US Navy 'stopped North Korean vessel bound for Burma'
- 13 June 2011
- From the section Asia-Pacific
A US warship intercepted and halted a North Korean vessel that was bound for Burma and was suspected of carrying missile technology, US media report.
The USS McCampbell caught up with the cargo vessel on 26 May, the New York Times quoted US officials as saying.
The destroyer approached the M/V Light and asked to board, but the North Koreans refused. The ship turned round and returned home a few days later.
Associated Press said the White House confirmed the substance of the story.
The M/V Light was intercepted south of Shanghai.
The Americans attempted to board on four occasions, according to the New York Times, but the navy did not force its way on to the cargo ship after permission was refused.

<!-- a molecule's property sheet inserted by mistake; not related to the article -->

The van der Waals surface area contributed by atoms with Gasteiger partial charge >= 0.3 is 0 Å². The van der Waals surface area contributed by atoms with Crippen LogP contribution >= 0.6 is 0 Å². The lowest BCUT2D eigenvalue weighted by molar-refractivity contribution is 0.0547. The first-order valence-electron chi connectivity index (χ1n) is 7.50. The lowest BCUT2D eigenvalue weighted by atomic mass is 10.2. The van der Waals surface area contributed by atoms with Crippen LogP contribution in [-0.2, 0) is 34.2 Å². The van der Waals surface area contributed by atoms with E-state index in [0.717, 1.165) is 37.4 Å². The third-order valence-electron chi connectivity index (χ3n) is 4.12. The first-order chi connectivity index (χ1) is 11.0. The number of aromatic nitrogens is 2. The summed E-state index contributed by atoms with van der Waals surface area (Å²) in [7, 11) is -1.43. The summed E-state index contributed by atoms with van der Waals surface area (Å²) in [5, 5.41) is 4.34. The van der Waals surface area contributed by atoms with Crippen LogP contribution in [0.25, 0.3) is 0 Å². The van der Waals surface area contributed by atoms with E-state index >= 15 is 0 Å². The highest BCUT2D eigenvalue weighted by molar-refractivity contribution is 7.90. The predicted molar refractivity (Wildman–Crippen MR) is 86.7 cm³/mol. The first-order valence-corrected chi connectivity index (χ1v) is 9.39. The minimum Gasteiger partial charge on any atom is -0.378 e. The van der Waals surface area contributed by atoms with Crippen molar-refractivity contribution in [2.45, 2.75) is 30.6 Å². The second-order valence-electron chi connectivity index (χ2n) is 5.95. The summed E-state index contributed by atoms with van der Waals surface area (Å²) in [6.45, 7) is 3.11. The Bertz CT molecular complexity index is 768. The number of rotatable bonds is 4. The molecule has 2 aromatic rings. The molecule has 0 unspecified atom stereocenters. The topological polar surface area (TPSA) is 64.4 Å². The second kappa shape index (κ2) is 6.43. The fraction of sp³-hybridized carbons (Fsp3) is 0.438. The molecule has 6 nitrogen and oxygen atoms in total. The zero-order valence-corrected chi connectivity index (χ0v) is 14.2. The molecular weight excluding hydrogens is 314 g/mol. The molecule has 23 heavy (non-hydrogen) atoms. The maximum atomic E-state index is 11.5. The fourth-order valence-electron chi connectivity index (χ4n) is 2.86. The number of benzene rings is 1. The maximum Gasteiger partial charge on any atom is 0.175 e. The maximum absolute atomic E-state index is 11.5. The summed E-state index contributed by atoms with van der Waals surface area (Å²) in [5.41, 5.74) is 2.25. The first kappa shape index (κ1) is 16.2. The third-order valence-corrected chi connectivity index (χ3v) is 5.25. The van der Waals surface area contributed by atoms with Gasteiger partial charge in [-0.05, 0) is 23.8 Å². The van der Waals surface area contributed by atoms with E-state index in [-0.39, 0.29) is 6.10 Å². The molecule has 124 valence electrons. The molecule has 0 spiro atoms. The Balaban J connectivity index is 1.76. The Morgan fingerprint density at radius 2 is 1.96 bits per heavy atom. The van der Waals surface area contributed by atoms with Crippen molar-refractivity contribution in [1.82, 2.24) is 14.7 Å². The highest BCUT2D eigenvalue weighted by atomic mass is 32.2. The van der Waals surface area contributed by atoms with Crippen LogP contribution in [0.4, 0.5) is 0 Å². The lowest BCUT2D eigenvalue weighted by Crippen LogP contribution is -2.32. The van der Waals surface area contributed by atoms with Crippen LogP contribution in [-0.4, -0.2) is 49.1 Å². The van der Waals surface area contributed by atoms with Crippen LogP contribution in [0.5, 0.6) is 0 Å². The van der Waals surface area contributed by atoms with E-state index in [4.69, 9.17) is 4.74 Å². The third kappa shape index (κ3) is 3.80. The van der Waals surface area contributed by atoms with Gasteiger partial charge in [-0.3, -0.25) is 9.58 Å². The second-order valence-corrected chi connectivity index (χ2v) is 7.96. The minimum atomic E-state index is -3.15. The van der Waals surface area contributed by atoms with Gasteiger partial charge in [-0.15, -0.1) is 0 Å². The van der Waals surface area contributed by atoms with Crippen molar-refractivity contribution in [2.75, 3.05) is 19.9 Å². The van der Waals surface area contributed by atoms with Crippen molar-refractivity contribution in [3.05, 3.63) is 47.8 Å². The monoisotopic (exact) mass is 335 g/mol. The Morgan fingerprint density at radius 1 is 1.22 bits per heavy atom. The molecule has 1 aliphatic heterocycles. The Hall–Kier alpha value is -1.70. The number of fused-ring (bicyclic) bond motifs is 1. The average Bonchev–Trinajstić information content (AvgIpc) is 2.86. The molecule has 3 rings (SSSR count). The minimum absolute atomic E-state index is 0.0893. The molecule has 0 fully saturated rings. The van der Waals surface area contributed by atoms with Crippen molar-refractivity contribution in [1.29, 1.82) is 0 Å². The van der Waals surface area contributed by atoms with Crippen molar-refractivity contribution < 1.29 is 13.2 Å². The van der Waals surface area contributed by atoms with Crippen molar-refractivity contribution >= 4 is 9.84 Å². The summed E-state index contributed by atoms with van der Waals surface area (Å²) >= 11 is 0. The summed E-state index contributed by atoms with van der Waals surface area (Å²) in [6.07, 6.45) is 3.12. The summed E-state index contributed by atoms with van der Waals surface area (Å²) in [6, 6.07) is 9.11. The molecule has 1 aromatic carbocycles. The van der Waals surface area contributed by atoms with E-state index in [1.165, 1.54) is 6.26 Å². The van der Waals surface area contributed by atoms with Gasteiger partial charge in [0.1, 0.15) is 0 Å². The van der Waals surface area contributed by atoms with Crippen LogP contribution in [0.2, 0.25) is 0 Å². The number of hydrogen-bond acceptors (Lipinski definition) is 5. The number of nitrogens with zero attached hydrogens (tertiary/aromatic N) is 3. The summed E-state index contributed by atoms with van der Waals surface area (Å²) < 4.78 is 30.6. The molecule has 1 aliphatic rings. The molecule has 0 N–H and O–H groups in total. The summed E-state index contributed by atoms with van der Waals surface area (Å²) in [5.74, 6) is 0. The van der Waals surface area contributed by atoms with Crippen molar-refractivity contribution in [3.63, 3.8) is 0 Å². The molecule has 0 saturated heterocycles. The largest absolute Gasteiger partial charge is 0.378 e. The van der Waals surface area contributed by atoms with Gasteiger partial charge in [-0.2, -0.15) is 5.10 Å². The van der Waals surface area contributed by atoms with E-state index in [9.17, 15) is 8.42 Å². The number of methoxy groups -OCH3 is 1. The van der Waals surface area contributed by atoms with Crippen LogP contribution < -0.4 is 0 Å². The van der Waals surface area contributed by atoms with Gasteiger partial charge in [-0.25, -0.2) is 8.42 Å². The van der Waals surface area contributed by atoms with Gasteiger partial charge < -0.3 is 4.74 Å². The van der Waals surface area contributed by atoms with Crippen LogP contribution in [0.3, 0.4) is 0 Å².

A few days later the M/V Light stopped and then turned back to its home port, tracked by US surveillance planes and satellites.
The New York Times said there had been several days of pressure from the US and some Asian nations.
Gary Samore, special assistant to President Barack Obama on weapons of mass destruction, told South Korean media that the ship may have been bound for Burma carrying small arms or missile-related items.
North Korea is subject to United Nations sanctions designed to curb its missile and nuclear programmes.
The United Nations Security Council imposed resolution 1874 in June 2009 following a nuclear test by North Korea, authorising member states to intercept the country's arms shipments.